Who am I?

I was recently asked a very simple question. And I had to spend a good few minutes thinking about it before answering. I was asked where I was from, but the reason given for asking this question perplexed me even more as it was for the purpose of getting to know me better.

I always dread this question every time I meet someone. As it’s one of the initial questions people ask during the ‘getting to know’ period, more often than not, I hardly know the person asking it and am in no position to give a long winded answer.

You see, I’m a kind of nomad. I have lived in the UK, Bahrain, Qatar and Jordan but hold a Pakistani passport. Although I’ve visited Pakistan many times, I’ve never lived there. So when faced with the question, I don’t really know how to answer it and furthermore, what would make me a Briton, Pakistani, Bahraini or Qatari (assuming I wanted to be any of them)?

Having lived in Britain for a good few years, I often witnessed this discussion, particularly after the Iraq war. The Muslims living in Britain are British citizens and therefore expected to be on the side of the British Army in this war, even if they think the war in Iraq is illegal and people have a right to self-determination. American’s are supposed to support the American army and be more concerned about the body bags returning from Iraq than the death toll of Iraqis. And applying that rationale, I guess I’m supposed to support the Pakistani army even though I disagree with their actions at the Pakistan-Afghanistan border.One dictionary definition of the term ‘identity’ is ‘the individual characteristics by which a thing or person is recognised or known.’

If it is indeed the characteristics by which we are recognised or known, then how does the concept of national identity fit into this? Does the colour of one’s passport dictate who they should support? What about the values and principles? Shouldn’t the principles be the strongest characteristics by which a person is recognised?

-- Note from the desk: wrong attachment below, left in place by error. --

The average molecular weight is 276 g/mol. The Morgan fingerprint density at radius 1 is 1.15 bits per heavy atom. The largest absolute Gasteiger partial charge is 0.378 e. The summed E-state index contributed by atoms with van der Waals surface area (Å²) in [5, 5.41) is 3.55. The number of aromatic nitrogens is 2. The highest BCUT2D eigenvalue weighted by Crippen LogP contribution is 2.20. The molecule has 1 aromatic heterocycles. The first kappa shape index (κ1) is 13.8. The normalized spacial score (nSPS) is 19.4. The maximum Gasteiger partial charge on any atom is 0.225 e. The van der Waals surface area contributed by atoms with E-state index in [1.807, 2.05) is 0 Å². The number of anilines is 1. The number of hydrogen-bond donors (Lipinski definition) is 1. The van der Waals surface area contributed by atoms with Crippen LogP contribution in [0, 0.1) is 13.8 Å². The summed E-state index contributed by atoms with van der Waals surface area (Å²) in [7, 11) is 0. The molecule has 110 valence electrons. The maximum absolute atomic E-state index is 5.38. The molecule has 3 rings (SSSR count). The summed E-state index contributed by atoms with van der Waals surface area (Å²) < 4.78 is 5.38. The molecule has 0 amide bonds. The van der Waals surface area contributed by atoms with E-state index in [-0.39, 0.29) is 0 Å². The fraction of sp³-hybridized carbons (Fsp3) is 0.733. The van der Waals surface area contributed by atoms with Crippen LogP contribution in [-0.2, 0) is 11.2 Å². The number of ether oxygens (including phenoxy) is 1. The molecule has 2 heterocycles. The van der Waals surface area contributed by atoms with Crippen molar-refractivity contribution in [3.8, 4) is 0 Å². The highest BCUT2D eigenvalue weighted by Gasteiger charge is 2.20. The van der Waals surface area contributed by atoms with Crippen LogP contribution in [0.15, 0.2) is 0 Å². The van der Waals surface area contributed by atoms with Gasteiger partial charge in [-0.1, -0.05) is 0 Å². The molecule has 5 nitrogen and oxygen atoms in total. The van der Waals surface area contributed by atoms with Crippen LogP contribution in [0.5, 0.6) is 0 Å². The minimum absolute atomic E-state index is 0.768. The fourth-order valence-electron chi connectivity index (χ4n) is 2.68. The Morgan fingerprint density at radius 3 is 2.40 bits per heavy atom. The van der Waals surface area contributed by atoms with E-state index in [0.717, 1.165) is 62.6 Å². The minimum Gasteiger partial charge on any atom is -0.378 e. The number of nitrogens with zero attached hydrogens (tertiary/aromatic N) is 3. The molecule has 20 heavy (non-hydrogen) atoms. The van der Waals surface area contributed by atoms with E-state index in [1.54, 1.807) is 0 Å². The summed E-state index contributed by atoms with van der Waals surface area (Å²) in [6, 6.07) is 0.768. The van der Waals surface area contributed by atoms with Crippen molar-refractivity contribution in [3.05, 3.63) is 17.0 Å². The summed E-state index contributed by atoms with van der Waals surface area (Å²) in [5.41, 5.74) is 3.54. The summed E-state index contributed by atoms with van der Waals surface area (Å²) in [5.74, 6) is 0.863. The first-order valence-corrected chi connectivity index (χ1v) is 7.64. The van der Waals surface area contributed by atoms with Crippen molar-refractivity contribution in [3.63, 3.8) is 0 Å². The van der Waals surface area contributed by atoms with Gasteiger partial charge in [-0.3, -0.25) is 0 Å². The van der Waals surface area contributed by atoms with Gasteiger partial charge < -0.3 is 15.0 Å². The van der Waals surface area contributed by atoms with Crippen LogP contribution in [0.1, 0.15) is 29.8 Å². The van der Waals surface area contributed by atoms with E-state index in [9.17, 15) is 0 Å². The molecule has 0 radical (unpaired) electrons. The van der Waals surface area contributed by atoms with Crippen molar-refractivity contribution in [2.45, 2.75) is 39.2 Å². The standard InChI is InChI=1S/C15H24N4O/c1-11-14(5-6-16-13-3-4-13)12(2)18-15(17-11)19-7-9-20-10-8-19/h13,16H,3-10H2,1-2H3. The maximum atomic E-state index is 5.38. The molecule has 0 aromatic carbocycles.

As Malcolm X said:

You’re not supposed to be so blind with patriotism that you can’t face reality. Wrong is wrong, no matter who says it.

The fact is, there is no equality between people from different nations. Especially when considering the countries of the north and the south. Hasn’t national identity or the ‘flag’ just replaced racial discrimination? And aren’t nation states just a refined version of tribes? Is this type of identity really the way forward for a civilised world?

I would like people to know me for my ideas and thoughts, and not by the colour of my passport (which by the way, I had no choice but to accept), or where I live.

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3 responses to “Who am I?”

  1. leeharrison says :

    Sorry HD – I should have mentioned in my previous ‘quote’ tip – the blockquote brackets apply to the comments section, not main posts. In posts, you just highlight the text you want to quote and then click the quote button at the top of the text box.

    Sorry about that.

  2. honestdebate says :

    thanks,

    thought i’d try it but forgot to proof read! dhoh!

  3. Dan says :

    Thanks for explaining a bit about who you are; I feel like I have a better idea now (at least a bit). Your journey sounds fascinating. I’m not much for one on the “debate” side of things, although I enjoy “honest” conversations and relationships. I guess that can be a matter of semantics. Anyway thanks for posting. I agree with much of what you say about what really matters in one’s identity.

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